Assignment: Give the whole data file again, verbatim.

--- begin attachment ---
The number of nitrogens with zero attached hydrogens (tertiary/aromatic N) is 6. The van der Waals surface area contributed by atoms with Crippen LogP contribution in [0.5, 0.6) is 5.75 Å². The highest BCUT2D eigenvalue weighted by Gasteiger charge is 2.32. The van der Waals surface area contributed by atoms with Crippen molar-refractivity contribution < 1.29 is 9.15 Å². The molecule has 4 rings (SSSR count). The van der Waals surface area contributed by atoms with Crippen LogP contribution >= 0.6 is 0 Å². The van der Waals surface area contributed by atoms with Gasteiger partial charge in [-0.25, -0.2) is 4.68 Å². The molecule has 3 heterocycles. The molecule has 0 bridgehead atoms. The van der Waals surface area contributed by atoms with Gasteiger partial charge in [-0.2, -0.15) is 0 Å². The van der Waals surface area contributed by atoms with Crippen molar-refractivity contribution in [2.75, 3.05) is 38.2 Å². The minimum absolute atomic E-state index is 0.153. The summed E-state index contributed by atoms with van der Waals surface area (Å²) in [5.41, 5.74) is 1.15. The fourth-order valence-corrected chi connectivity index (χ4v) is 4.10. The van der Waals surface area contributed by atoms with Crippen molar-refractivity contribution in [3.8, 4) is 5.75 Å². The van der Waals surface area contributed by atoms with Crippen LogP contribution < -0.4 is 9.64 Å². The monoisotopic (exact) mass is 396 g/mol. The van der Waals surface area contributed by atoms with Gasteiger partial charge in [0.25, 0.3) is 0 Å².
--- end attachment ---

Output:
The number of nitrogens with zero attached hydrogens (tertiary/aromatic N) is 6. The van der Waals surface area contributed by atoms with Crippen LogP contribution in [0.5, 0.6) is 5.75 Å². The highest BCUT2D eigenvalue weighted by Gasteiger charge is 2.32. The van der Waals surface area contributed by atoms with Crippen molar-refractivity contribution < 1.29 is 9.15 Å². The molecule has 4 rings (SSSR count). The van der Waals surface area contributed by atoms with Crippen LogP contribution >= 0.6 is 0 Å². The van der Waals surface area contributed by atoms with Gasteiger partial charge in [-0.25, -0.2) is 4.68 Å². The molecule has 3 heterocycles. The molecule has 0 bridgehead atoms. The van der Waals surface area contributed by atoms with Gasteiger partial charge in [-0.2, -0.15) is 0 Å². The van der Waals surface area contributed by atoms with Crippen molar-refractivity contribution in [2.75, 3.05) is 38.2 Å². The minimum absolute atomic E-state index is 0.153. The summed E-state index contributed by atoms with van der Waals surface area (Å²) in [5.41, 5.74) is 1.15. The fourth-order valence-corrected chi connectivity index (χ4v) is 4.10. The van der Waals surface area contributed by atoms with Crippen molar-refractivity contribution in [3.8, 4) is 5.75 Å². The van der Waals surface area contributed by atoms with Crippen LogP contribution < -0.4 is 9.64 Å². The monoisotopic (exact) mass is 396 g/mol. The van der Waals surface area contributed by atoms with Gasteiger partial charge in [0.25, 0.3) is 0 Å².